And, in another COVID-19 complication, the family have not been able to commemorate his life with a funeral yet.
“That’s been something that’s been pretty tough. We’re still, there’s a part of us that wants to just wait until COVID settles down, we can have a proper celebration,” he said.
“And, you know, you kind of want that, the coroner to go, ‘Yeah, he’s been pronounced dead’. We don’t know how long that will be. We’ll deal with that when they do. They may not say that for a long time. It could be another year or two years, who knows?
“But if COVID stuff settles down and we can actually have a proper gathering of over 100 people, we’ll just do it off our own bat.”
Michael had lived with Geoff before the younger brother was drafted, straight out of Frankston in the VFL, in the pre-season draft of 2010-11. Hibberd’s half-brother, Mark, the eldest sibling and a fellow fisherman, lives in Darwin.
Geoff kept telling Michael he’d get drafted when the then VFL defender’s faith wavered. “Brother was always the one going, ‘No, no, you’re next year, you’re next year. I don’t know why you haven’t already.'”
Geoff became known to Melbourne players, particularly Hibberd’s closest friend and fellow ex-Bomber Jake Melksham. Steven May and James Harmes had met Geoff via Hibberd’s bucks night and wedding.
“He was a real character – life of the party, just a real loyal friend, I guess,” he said.
“Definitely a lad, yeah. He’d make anyone laugh … He’d just try and make people laugh and half the time he’d get in trouble doing it but if you made someone laugh, he didn’t care.
“I’m at peace with what’s happened. You know, when someone passes you always have a little bit of regret – the last few times we were in contact we were probably blueing a little bit at the time when he passed. But in terms of the grief and him gone, we understand he’s gone and there’s full closure there for everyone.
“Me and him, you know, brothers, brothers get feisty towards each other. But with anyone else he had a heart of gold … he was very likeable, very loyal.”
ASIDE from not being selected for round two, following the months-long delay, Hibberd’s on-field form has been, in his word, “solid”, in the face of the twin challenges of a family tragedy and COVID-19.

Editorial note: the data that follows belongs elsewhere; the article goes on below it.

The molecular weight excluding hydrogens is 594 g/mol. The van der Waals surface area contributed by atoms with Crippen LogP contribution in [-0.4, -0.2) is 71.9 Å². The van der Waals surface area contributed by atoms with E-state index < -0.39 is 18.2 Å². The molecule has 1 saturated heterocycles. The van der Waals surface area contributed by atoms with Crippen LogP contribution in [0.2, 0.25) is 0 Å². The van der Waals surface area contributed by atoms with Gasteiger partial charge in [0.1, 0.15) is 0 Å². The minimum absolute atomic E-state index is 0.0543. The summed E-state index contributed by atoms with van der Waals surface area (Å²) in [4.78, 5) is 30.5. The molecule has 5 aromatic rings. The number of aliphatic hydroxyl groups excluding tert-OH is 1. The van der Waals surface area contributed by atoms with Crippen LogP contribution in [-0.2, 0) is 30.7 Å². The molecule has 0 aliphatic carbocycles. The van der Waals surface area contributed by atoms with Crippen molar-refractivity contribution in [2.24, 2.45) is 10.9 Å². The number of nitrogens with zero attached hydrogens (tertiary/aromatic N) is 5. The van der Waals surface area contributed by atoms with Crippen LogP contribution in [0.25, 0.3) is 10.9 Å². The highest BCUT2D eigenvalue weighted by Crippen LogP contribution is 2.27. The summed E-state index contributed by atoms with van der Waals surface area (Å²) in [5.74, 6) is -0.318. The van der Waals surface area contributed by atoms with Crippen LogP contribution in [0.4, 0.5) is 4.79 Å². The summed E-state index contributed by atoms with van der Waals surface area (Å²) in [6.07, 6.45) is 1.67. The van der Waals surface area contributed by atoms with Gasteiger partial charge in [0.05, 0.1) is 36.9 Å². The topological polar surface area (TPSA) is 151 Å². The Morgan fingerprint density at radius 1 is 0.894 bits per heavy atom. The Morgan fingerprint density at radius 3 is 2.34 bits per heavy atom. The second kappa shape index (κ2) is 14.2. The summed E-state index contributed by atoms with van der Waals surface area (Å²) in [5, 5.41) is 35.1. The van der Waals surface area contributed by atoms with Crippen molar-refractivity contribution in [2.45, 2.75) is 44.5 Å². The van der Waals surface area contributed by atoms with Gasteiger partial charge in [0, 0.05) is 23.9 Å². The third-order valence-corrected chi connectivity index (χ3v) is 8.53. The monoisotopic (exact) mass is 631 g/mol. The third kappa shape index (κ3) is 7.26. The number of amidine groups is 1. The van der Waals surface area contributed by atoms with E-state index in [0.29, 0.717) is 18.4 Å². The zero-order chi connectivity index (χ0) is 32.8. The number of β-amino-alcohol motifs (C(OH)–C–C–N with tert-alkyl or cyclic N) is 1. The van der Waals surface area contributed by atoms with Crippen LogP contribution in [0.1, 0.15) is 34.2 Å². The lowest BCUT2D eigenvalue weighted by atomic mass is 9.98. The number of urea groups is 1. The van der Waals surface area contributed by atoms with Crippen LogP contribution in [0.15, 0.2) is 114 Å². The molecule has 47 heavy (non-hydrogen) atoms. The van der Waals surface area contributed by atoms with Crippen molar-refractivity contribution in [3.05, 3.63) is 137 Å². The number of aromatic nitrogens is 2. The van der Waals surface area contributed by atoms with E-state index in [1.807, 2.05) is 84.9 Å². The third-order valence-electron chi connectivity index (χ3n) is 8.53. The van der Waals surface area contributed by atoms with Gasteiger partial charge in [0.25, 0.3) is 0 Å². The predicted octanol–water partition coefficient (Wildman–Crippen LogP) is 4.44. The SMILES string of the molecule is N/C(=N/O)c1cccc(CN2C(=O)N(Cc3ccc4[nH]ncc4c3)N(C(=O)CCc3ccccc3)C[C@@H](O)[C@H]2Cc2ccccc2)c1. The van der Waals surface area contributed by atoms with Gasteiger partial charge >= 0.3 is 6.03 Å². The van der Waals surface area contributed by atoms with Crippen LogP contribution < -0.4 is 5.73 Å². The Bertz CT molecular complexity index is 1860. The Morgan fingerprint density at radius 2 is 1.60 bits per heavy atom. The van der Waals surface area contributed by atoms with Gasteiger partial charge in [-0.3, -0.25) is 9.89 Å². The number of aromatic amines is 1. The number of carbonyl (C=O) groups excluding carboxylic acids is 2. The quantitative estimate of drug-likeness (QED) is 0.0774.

“I feel like, especially early, it was like a motivation for me. Something Geoff and I would always do growing up was always footy … I definitely wouldn’t be where I am without him, you know, he toughened me up.”
Geoff had played local footy on the Peninsula. “Just a handy half-forward … he played everywhere… He’d go anywhere for coin,” he said.
Teammates, the coach and club psych have helped Hibberd cope. “The support early from everyone was unreal,” he said.
“When things are tough, you always go back to your mates and your teammates. The support was there from Goody [coach Simon Goodwin] from the start.”
Goodwin gave him a new role this year, as a deeper defender, on the last line, where he’d negate the likes of Dustin Martin – rather than playing his customary role: running rebounder. Come the lockdown, Hibberd was a lockdown defender. “It’s probably the biggest strength in my game is one-on-ones and winning marking contests, or at least halving them,” he said.
Hibberd was among the Essendon contingent who were suspended by the Court of Arbitration for Sport for the duration of 2016, when he went to Europe with close mate Michael Hurley, caught up with Cale Hooker and Tom Bellchambers and – alone of that group – ran with the bulls at Pamplona.
“I’d say this year [is harder], with what’s happened to Geoff, no respite, not being able to live a normal life,” said Hibberd, comparing the smaller trauma of 2016 to 2020. Wistful in Queensland, he notes that Melbourne life would afford even fewer freedoms.
Hibberd has been unable to see his parents, sister and niece while hubbing in Queensland. Dad, 65, who lives in Cranbourne, suffers from diabetes, while his mother, 58, is in Somerville, where he and Geoff were raised.
“It is difficult being away from family, especially when they’re doing it tough still but I just do whatever I can. These are the cards we’ve been dealt and I’ve been dealt, you know, everyone’s up in this situation where they can’t see anyone.”
Jake Niall is a Walkley award-winning sports journalist and chief AFL writer for The Age.